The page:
Surly Destination Brewery and Beer Gardens by HGA

The Surly Destination Brewery and Beer Gardens (SDBBG) combine a beer hall, brewery, and extensive gardens into an existing industrial area within Minneapolis’ Prospect Park neighborhood. The growing demand for their products led to the design of a 50,000 SF facility residing on 8.3 acres of redeveloped brown field. This state of the art facility is envisioned to become a “destination brewery” placing Surly on the national stage. By integrating in-situ materials the design team was able to develop a fitting character for the new campus that balances grittiness and elegance in a way that speaks to the company’s cultural narrative.

Located at the boundary line between Minneapolis/St. Paul and situated in a transitional industrial zone, the SDBBG is poised to take advantage of recent investment in cross border connectivity. Surrounded by bicycle ways, buses and light rail, access to the brewery was a prime driver in the selection of the site.


Design Solution
Modeled after German beer gardens, the goal was to create an experience tied to the Surly image which connects visitors to the brewery process, while also emphasizing community and connection to the city.



A dynamic entry sequence focuses on the pedestrian experience. Visitors entering the site pass between stormwater basins as they progress toward the entry with each sequential basin representing 5, 10 and 100 year storms. During storm events these basins fill consecutively with water to reveal the storms intensity while also speaking of water’s importance to the brewery.



As visitors approach the entry plaza the fire cauldron acts as a focal point and place for gathering. Its presence anchors one side of the plaza greeting visitors as they arrive. Upon entering the plaza brick paving underfoot acts as a guide leading the visitor toward the main entry while the sound of water from a brewery-inspired fountain draws them into the Surly experience.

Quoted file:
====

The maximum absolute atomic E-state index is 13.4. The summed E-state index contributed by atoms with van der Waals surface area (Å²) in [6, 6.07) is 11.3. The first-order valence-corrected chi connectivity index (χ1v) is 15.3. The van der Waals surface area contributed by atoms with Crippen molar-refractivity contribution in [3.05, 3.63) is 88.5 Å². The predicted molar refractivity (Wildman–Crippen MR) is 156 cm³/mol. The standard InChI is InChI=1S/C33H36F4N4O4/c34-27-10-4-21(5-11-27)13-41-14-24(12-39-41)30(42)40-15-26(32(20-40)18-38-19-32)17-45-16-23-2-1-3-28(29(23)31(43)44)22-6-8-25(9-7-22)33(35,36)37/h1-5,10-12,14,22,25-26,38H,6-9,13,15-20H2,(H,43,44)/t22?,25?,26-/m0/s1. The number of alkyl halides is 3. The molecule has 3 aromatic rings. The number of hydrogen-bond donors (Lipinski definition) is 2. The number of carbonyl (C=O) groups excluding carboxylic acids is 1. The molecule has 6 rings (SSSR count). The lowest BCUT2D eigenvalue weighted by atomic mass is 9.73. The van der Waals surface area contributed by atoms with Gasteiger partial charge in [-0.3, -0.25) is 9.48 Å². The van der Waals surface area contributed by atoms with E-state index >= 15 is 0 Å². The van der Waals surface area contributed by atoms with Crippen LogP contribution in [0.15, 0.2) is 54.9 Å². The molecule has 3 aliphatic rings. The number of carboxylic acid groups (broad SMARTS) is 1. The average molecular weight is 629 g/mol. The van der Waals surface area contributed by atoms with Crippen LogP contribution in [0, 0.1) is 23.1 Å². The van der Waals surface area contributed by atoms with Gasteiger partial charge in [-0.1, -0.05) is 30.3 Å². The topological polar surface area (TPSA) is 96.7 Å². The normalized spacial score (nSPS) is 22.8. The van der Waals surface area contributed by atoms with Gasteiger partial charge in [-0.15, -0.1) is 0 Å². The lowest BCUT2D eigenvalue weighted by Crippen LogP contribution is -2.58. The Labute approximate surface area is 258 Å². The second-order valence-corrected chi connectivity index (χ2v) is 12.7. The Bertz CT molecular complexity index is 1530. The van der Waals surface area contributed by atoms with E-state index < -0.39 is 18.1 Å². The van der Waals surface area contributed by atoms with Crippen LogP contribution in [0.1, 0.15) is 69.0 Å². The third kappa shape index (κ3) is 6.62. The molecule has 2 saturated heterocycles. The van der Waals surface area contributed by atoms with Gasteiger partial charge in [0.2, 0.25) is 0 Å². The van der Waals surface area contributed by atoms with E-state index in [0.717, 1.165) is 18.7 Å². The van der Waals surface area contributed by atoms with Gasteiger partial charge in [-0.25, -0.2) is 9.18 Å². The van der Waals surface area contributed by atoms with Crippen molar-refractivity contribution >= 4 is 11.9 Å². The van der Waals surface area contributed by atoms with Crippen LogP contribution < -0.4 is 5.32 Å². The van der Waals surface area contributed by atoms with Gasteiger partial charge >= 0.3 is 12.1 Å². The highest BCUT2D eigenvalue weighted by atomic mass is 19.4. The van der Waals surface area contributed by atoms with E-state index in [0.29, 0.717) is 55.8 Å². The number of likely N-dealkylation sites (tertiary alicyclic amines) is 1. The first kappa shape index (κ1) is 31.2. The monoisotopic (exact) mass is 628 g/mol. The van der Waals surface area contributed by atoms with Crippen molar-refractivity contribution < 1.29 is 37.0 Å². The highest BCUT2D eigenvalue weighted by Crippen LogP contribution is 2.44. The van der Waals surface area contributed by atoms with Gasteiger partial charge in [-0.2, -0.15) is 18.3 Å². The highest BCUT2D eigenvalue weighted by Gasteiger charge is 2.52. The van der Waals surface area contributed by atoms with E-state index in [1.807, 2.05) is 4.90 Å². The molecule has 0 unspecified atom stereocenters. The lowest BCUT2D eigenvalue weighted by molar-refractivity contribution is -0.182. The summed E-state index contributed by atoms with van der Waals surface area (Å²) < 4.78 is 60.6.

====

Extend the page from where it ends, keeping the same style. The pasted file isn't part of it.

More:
Three beer garden zones accommodate multiple hospitality styles (table service or window-and-wander) and numerous program possibilities. The Grove offers a variety of seating opportunities, ranging from picnic tables to fire pits surrounded by benches, all framed within bosques of honeylocust and serviceberry trees. Adjacent to the grove is the Amphitheater, a terraced yet accessible space, providing gathering along its numerous seatwalls or artistic turf mound. Crushed granite surfacing provides a rugged textural definition and durable setting for movable tables and chairs and other activities. Distinct from the more formal Grove and Amphitheater is the Spill Garden, a wandering composition turf landforms, perennial plantings and fire pits which allow visitors to explore the landscape and find gathering in a variety of informal arrangements. The entire beer garden is surrounded by a series of gabion walls and a dense hedge of red cedars. These features not only clearly delineate the property and help with security but create a level of mystery to the experience of discovering and entering the garden.


Site materials are an important part of the SDBBG visual, cultural, and environmental story. Existing brownfield soils were carefully organized and graded to assure minimal soil export and appropriate cover. The design team worked closely with consultants to develop a turf seed and soil combination that would thrive with the soils and withstand the intensity of heavy beer garden pedestrian traffic. A selective demolition process for existing concrete was specified that required the contractor to catalogue and sort different sizes and types of concrete. All entry areas are surfaced with this salvaged concrete and interplanted with native species to create a highly textured surface. An existing foundation wall was preserved at the central entry plaza prominently presenting visitors with this site relic upon entering the building. The wall and salvaged concrete are intentional design inclusions, each exposing the industrial archaeology of the site and providing economical and low-impact solutions.



Environmental Impact
The project followed LEED guidelines for the site and building. Among the project’s many “green” features is the connection to multiple modes of mass and alternate transit and central proximity to both Minneapolis and Saint Paul’s downtown’s. Additionally, the brewery redeveloped a “brownfield” industrial site, remediated site contamination, and recycled/reused/repurposed existing site materials into the landscape design. The facility has transformed an existing urban site into a community amenity adding gardens and gathering areas, retail, entertainment, and employment. As the first regenerative “greening” project in the neighborhood, Surly Brewing serves as a catalyst for future sustainable and economic development.





Surly Brewing MSP

Location | Minneapolis, MN, USA
Landscape Architect | HGA
Architects | HGA
Engineer | HGA
Principal in Charge | Mia Blanchett
Design Principal | Steven Dwyer
Project Architect | Robert Good/John Cook
Project Manager | Johanna Harris

Client | Surly Brewing Company

Photographs | Paul Crosby and Corey Gaffer
Contractor | McGough Construction

About Damian Holmes 3308 Articles
Damian Holmes is the Founder and Editor of World Landscape Architecture (WLA). He is a registered landscape architect (AILA) working in international design practice in Australia. Damian founded WLA in 2007 to provide a website for landscape architects written by landscape architects. Connect on Linkedin at